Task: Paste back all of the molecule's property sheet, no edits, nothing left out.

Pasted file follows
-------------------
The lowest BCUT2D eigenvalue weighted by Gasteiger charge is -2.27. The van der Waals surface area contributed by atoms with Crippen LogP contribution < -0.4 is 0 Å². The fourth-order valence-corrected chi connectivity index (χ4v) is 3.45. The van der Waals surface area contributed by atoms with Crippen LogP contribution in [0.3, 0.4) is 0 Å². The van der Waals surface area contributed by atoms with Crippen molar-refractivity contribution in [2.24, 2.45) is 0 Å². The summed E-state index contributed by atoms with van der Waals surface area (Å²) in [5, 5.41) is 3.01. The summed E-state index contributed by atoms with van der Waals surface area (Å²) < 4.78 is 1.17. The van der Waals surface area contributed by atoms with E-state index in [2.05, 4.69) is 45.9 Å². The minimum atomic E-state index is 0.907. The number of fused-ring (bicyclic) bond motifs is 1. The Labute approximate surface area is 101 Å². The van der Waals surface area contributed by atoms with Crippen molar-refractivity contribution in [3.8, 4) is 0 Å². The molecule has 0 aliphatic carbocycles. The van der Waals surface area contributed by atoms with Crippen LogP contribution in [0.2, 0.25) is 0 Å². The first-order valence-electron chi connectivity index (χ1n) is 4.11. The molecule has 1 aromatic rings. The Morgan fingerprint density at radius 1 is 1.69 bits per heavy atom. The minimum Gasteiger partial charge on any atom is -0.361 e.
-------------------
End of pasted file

The lowest BCUT2D eigenvalue weighted by Gasteiger charge is -2.27. The van der Waals surface area contributed by atoms with Crippen LogP contribution < -0.4 is 0 Å². The fourth-order valence-corrected chi connectivity index (χ4v) is 3.45. The van der Waals surface area contributed by atoms with Crippen LogP contribution in [0.3, 0.4) is 0 Å². The van der Waals surface area contributed by atoms with Crippen molar-refractivity contribution in [2.24, 2.45) is 0 Å². The summed E-state index contributed by atoms with van der Waals surface area (Å²) in [5, 5.41) is 3.01. The summed E-state index contributed by atoms with van der Waals surface area (Å²) < 4.78 is 1.17. The van der Waals surface area contributed by atoms with E-state index in [2.05, 4.69) is 45.9 Å². The minimum atomic E-state index is 0.907. The number of fused-ring (bicyclic) bond motifs is 1. The Labute approximate surface area is 101 Å². The van der Waals surface area contributed by atoms with Crippen molar-refractivity contribution in [3.8, 4) is 0 Å². The molecule has 0 aliphatic carbocycles. The van der Waals surface area contributed by atoms with Crippen LogP contribution in [0.2, 0.25) is 0 Å². The first-order valence-electron chi connectivity index (χ1n) is 4.11. The molecule has 1 aromatic rings. The Morgan fingerprint density at radius 1 is 1.69 bits per heavy atom. The minimum Gasteiger partial charge on any atom is -0.361 e.